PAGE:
squelch assuage any women combat pilots nowadays. When I flew down to Saigon to 7th TACC (Tactical Air Combat Control) to “volunteer” for Project 404 in July 1970, I asked a lot of questions which no one would answer. Everything was hush hush. All I got was this hot off the TTY and a rush clearance on the next bird to Saigon:
“Why do I have to be fluent in French?” Just sign here and I’ll brief you in, Graham.
“Where will I be stationed?” ” ”
Why are you taking my wallet? ” ”
“Do I get combat pay?” ” ”
“Is this going to be dangerous?” ” ”
“What’s the casualty rate?” Well, to be ahhh truthful? About 40%…
“Sounds pretty cool. That means 60% survive, right? Where do I sign?”
To give you an idea of what 40% meant, it was brutal. Below is a NOTAM (Notice to Airmen) I saw one morning on the bulletin board in our “Air Operations Center”.
If you got shot down, it was an aircraft “accident”. The “customer” referred to above was our titular head- Consolidated International Airlines (CIA). Our actual boss was called the “Controlled American Source” or CAS. Well, actually he was called a number of things I don’t need to repeat here. CAS was his title. Our airpatch was LS 20 Alternate-Long Tieng (or Long Chieng). Most called it Alternate so you could mention it in mixed company down country without divulging the location over the fence.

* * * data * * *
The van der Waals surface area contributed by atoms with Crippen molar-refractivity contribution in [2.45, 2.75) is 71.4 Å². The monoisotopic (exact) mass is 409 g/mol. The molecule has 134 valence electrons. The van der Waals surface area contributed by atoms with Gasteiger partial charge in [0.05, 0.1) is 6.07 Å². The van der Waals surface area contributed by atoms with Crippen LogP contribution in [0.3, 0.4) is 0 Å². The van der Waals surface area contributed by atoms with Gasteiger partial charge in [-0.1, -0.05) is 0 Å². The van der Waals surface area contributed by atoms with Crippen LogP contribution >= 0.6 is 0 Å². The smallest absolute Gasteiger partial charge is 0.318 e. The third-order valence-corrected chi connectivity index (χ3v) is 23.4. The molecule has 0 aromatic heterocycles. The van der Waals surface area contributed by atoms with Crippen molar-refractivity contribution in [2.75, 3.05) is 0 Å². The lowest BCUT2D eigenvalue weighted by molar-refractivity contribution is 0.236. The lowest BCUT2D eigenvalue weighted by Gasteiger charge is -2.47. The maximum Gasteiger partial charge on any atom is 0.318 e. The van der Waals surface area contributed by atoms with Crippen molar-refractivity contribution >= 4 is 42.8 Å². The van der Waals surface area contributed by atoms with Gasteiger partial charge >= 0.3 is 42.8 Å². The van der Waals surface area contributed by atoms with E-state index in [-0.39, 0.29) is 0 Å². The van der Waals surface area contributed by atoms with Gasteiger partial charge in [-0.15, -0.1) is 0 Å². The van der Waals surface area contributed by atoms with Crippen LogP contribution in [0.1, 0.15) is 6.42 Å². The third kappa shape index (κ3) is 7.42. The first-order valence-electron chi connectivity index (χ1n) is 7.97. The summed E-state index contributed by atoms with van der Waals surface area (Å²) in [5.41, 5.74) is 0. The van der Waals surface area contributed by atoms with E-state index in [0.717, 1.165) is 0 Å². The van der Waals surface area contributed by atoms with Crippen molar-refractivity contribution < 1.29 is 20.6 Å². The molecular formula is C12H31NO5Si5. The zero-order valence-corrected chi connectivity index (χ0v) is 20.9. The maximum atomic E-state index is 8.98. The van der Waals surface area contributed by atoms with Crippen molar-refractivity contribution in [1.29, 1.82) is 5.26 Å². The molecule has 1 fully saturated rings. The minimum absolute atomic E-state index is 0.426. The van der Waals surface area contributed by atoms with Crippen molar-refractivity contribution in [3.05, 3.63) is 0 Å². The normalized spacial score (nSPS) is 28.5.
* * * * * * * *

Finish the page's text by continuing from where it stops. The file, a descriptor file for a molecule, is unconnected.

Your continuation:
Those two karsts sticking up at the end of the runway were referred to as the Titty Karsts or the Vertical Speedbrake. Some referred to this as the One-Way Runway. Long Tieng was also referred to as the ‘Extreme Westerly Terminus of the DMZ’. Here’s a map. We were conservatively 75 miles from the Ho Chi Minh trail to the east and about 20 miles due south of the Plain des Jarres (PDJ). Just over the other side of those titty karsts to the right was Lima Site 20 Ban San Tong or Sam Thong as we referred to it. In addition to a small aircraft repair facility, Air America had a pleasant 12-bed infirmary there just off the active runway for those of us unfortunate to encounter minor cases of lead poisoning.